By Frank Rotering | June 17, 2020

I am a 71-year-old thinker who sees his death on the horizon.  I therefore want to confess my greatest sin: when analyzing the ecological crisis I have committed thoughtcrimes.  Specifically, I have used facts, logic, and an independent mind when I should have trusted the IPCC, The Guardian, and the other representatives of the Party and Big Brother.  As George Orwell might have said in 1984, I am an environmental thought-criminal.

Two of my thoughtcrimes are particularly odious.  The first is my conclusion that, because unsafe greenhouse-gas (GHG) concentrations cause extreme ecological damage over time, they must be reduced to safe levels as quickly as possible.  I should of course have listened to the authorities, who insist that the correct approach is to lower GHG emissions to net-zero by 2050.   This will increase concentrations for another thirty years and likely doom the biosphere, but that's irrelevant.  Sound environmental strategy doesn't arise from sound reasoning, but from strict obedience to the Party.  I deeply regret my hubris.  (See Net-zero Emissions is a Milestone, Not a Goal.)

The second of my despicable thoughtcrimes is to believe - and publicly state! - that solar radiation management (SRM) is likely necessary for humankind's ecological survival.  My argument is straightforward: safe GHG concentrations are at best decades away, runaway global warming will be a massive risk during this period, and SRM is the only way to appreciably lower this risk.  The Party has nevertheless decreed that SRM can't be seriously considered, and I should have accepted its judgment without demur.  I rue my intellectual conceit.  (See A Rational GHG Strategy for the Young.)

As part of my confession I must briefly explain why I have made these and other egregious mistakes.  Shamefully, I have not applied the standard intellectual techniques for avoiding impermissible thought.  Orwell called these crimestop, doublethink, and blackwhite.  Crimestop is the key.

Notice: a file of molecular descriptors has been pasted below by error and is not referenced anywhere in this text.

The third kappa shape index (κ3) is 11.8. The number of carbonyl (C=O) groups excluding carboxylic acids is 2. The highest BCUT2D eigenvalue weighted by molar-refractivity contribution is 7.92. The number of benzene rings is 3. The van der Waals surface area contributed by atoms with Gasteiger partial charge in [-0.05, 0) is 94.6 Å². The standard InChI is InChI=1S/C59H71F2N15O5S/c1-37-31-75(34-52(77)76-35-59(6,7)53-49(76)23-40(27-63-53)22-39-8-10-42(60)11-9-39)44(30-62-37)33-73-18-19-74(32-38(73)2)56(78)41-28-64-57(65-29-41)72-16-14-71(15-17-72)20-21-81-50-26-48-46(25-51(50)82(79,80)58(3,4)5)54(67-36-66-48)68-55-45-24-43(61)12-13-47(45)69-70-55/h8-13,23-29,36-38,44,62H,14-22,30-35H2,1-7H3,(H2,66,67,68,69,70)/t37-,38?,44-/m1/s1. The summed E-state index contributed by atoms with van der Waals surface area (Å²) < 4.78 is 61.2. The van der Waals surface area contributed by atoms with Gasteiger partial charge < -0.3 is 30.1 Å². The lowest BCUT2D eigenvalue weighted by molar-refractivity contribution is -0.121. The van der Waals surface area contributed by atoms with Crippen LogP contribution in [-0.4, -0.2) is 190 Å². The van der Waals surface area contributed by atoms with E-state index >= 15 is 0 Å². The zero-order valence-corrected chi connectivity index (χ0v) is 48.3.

As the word indicates, this technique prevents thoughtcrimes.  Orwell defined it as, “...the faculty of stopping short, as though by instinct, at the threshold of any dangerous thought.  It includes the power of not grasping analogies, of failing to perceive logical errors, of misunderstanding the simplest arguments if they are inimical to [the ruling ideology], and of being bored or repelled by any train of thought which is capable of leading in a heretical direction. Crimestop, in short, means protective stupidity.”

Had I been faithful to the Party and strictly applied crimestop I would have been revolted by the very idea of safe concentrations, and I would have been oblivious to the fact that reducing emissions to solve a concentrations-based problem is illogical.  Had I worn the cloak of protective stupidity I would have joined the thousands of climate scientists who uncritically follow the Party's beneficent SRM guidance.  I humbly apologize for my apostasy.

In 1984 no-one commits thoughtcrimes with impunity.  The Thought Police are everywhere, and they nab anyone whose mind strays into forbidden territory.  The novel's protagonist, Winston Smith, is eventually caught, tortured, and broken.  He then masters crimestop and spends the rest of his days in submissive compliance.

This is now my goal as well.  I intend to join the crowd by infantilizing my mind and betraying my ethics.  This will allow me to embrace the IPCC's fairy tales and to succumb to The Guardian's seductive propaganda.  It will also allow me to forget about the young and the natural world.  In the past I was deeply concerned about both, but they clearly fall outside the Party's concerns, so they can go to hell.

I have a request.  Should I succeed in negating both logic and compassion, I ask that my epitaph be Orwell's concluding words: "He had won the victory over himself.  He loved Big Brother."

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